howevr normally it turns out to be I still hold onto certain thoughts/concepts about myself.

    Before when I was just a happy going person I had a lot of friends to hang around with. Then I got into the Zen temple, and gradually the friends started to drop, I felt lonely/alone (but then I have Buddhism :-) ). The last few years I take Buddhism less seriously (however still serious about my path), I find that I move about among people with much less uneasiness.

    I enjoyed the Soledad song a lot, my wife (who knows how to
    play the piano) walked out from the room exclaiming such nice piano playing. btw, yesterday, for whatever reason she went out an buy K’s Freedom From the Known. She said I rub off on her. I said “no, don’t blame it on me” :-)

  7. roamingwind,

    Yes, it is certainly not easy; and definitely there is a difference between what is said/written and what can be done. After all, for all his wisdom, someone like Merton did spend most of his life set apart/sheltered in a Cistercian cloister, away from the vicissitudes of an inclusive secular life.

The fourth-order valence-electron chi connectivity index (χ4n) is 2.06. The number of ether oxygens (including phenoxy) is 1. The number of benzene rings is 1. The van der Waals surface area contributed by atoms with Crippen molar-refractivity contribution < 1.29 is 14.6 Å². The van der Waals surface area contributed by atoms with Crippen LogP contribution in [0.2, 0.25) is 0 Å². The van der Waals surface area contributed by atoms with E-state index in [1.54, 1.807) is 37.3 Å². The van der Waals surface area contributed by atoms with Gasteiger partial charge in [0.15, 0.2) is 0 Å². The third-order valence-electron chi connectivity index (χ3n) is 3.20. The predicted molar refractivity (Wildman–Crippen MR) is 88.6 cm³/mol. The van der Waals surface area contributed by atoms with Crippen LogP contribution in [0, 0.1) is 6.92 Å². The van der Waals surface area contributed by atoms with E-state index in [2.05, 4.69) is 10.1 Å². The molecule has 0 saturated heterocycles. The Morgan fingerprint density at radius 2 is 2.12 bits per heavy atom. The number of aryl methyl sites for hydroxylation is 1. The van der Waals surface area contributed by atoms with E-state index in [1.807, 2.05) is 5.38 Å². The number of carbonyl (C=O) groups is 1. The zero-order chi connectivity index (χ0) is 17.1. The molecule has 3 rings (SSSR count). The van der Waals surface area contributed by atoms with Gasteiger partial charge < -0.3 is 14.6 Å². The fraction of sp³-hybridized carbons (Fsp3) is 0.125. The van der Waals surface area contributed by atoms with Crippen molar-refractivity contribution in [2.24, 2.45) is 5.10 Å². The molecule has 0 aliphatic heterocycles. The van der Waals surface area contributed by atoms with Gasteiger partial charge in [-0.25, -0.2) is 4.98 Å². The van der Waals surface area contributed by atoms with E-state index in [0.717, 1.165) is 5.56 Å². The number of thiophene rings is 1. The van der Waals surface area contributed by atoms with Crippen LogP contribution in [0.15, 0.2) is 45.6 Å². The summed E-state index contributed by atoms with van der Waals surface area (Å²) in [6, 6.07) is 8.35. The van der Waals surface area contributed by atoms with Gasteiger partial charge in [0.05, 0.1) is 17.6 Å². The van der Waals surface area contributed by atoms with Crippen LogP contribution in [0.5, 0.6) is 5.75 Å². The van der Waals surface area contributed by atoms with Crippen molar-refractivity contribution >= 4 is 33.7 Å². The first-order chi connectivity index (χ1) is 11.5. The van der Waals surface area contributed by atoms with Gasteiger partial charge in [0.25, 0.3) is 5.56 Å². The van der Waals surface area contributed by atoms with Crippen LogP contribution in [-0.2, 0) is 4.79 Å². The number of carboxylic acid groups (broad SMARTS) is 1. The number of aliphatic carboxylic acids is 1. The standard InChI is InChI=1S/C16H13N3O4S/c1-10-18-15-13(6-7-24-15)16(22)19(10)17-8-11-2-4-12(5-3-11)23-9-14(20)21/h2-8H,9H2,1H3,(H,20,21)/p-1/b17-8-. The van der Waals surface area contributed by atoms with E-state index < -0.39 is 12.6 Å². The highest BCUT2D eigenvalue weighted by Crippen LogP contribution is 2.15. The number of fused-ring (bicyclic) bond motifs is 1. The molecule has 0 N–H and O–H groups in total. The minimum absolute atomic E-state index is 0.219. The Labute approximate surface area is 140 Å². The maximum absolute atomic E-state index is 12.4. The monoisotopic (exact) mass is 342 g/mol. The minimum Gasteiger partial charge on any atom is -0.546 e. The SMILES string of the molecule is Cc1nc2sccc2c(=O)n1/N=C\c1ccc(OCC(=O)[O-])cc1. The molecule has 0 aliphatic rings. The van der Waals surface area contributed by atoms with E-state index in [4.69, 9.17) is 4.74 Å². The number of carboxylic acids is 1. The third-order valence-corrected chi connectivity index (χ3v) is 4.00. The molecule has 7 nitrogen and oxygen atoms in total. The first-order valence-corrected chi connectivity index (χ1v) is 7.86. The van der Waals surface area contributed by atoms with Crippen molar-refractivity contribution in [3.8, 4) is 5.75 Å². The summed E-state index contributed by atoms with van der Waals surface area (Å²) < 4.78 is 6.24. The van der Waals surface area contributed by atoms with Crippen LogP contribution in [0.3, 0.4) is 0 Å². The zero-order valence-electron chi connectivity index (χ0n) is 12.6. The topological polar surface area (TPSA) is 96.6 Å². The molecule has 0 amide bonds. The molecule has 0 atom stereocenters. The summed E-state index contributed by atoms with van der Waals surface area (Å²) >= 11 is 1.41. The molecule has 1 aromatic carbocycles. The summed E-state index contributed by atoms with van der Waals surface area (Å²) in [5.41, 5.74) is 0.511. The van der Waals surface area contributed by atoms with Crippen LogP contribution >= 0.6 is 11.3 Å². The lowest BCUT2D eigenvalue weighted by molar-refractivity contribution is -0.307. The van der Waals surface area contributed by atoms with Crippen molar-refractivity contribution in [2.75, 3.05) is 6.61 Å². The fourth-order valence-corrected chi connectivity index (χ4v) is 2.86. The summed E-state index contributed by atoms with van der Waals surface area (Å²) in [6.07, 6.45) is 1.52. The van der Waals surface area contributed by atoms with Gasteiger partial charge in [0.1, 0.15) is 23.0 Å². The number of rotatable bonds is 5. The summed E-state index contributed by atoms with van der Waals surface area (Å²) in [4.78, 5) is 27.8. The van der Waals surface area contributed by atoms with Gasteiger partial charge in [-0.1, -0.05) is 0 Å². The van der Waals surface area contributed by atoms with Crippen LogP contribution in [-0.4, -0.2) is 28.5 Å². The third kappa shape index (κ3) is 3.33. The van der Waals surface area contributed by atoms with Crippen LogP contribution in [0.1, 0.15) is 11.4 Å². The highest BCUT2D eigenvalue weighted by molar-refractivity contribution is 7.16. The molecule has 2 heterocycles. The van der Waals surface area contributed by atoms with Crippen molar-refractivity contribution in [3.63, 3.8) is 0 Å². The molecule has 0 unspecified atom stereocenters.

Who is to say the life of a secluded contemplative, asceticisms and all, may not be the easier one…

    Glad you like the La Soledad song. I thought it particularly fitting for our prior thoughts on duality and loneliness/solitude, with the song exhibiting its own bipolar behaviour: starting with seeming quietude and serenity, before allowing the seas of passions raging deep within to surface !

    A better half who shares your interests and even follows your reading/material/genre… You are a fortunate man!
    :)

    Don

    [Some further thoughts on solitude:
    Those who really like their solitude, cannot like it too much.

    《太多》
    喜歡一個人孤獨的時刻
    但不能喜歡太多
    在地鐵站 或美術館
    孤獨像睡眠一樣
    餵養我們
    以永無止盡的墜落
    需要以音樂取暖

    Too Much
    I like the moments when I am alone
    but I cannot like it too much
    At the train station or the art museum
    aloneness, like sleep
    feeds and preserves us
    With a neverending falleness
    Needing music, its warmth sustains

    – by the modern Taiwanese poet, 鴻鴻/閻鴻亞 (an excerpt)

    ]

Leave a Reply

Fill in your details below or click an icon to log in:

WordPress.com Logo

You are commenting using your WordPress.com account. Log Out / Change )

Twitter picture

You are commenting using your Twitter account. Log Out / Change )

Facebook photo

You are commenting using your Facebook account. Log Out / Change )

Google+ photo

You are commenting using your Google+ account. Log Out / Change )

Connecting to %s